I want to print a book: How to get started

printing press review

If you want to print your own book, how should you get started? I think the best place to start is by picking a printer.  If you don’t know what sizes your printer can print, how can you format your book?

Before my wife and I started our indie publishing company, we researched Print-On-Demand bookmakers.  Print on Demand is a cool technology that allows your book to be printed each time it is ordered instead of doing a giant run of 1,000 books and hoping you can sell them. Since neither of us wanted to give up our closet space to store a thousand books, we knew we wanted to use Print on Demand.

If you’re looking to print a handful of books for friends and family, you could investigate Lulu, but we crossed that off of our list because we wanted to sell our books at Amazon and other major retailers. Despite its good reviews, we couldn’t print books at Lulu cheap enough to be competitive. That left CreateSpace and Lightning Source as our two Print on Demand options.

The quality and price of CreateSpace and Lightning Source are relatively similar, but there are some important differences:

CreateSpace is easier to setup and use.  If you can type in Word, you can print a book with CreateSpace. It’s easy to get an account (don’t need much more than an email address), understand pricing (cool royalty calculators) and update your book (just upload a new PDF document).  By contrast, Lightning Source has a long multi-step application, complicated pricing grids and a more cumbersome update process.

Lightning Source prints hardcovers.  CreateSpace does not.  But neither company publishes landscape books (books that are wider than they are tall).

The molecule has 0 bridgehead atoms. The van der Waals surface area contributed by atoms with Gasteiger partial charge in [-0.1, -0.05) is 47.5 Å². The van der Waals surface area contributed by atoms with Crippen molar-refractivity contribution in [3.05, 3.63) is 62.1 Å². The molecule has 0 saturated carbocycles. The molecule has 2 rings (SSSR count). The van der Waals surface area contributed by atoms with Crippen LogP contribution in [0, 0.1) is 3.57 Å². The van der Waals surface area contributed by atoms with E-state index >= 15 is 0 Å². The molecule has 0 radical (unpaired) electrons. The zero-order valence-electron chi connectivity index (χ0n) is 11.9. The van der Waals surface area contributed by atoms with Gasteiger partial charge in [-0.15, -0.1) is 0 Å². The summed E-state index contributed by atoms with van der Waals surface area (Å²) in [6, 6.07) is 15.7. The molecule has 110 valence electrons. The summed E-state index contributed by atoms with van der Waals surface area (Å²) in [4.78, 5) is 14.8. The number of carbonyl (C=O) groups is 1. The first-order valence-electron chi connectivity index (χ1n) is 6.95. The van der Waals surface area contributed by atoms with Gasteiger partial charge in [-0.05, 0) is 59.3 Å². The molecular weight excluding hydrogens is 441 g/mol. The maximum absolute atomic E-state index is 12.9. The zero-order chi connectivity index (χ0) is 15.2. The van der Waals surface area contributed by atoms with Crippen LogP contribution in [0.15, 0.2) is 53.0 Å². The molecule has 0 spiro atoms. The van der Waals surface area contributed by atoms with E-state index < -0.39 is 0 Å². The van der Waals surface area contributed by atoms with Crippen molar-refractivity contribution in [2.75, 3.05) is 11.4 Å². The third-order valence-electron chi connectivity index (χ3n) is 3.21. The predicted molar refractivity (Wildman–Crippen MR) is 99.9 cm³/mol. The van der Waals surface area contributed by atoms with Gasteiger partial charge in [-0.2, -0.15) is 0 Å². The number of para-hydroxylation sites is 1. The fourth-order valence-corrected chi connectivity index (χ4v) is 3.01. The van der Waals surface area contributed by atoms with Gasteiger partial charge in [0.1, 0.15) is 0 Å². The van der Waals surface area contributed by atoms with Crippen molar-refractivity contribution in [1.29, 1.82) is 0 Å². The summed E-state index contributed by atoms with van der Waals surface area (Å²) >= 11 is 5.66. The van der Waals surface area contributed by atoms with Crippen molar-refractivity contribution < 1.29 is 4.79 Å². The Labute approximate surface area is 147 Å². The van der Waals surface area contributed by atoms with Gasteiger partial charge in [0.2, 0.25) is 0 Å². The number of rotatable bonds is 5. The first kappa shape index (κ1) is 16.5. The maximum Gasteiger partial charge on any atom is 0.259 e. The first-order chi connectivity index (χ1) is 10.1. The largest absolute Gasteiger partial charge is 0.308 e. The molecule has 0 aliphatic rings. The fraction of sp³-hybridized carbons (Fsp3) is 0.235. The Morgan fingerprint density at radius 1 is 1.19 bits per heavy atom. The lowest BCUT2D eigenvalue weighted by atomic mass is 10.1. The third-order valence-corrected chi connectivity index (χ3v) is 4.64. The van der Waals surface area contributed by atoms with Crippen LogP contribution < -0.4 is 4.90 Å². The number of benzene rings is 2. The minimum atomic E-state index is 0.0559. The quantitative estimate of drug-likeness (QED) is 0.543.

Lightning Source has a better book store distribution network (if it’s important for you to get your book in a store), but CreateSpace hooks up instantly with Amazon (which allows you to sell directly to consumers).  We’ve had much better luck selling our books directly to people instead of pitching it to bookstores — but that’s probably because we know more consumers than book store managers.

CreateSpace has free ISBNs, which is good if you’re getting started and don’t want to buy an ISBN number. (They cost $125 for one book or $250 for ten books!).

We use CreateSpace and Lightning Source since they both have their pluses, but if you are doing your first book, I would recommend CreateSpace. There are so many things that go into a book (writing, editing, illustrations, covers, marketing, distributing) that simplifying your printing as much as possible is important while you get your feet on the ground!

About Author Steve Hanson

Steve Hanson is the author of The Dax and Zippa Series, Monsters Midnight Feast, Wizards In The West, Butterflies Don't Chew Bubblegum and The Whens. View his Profile.

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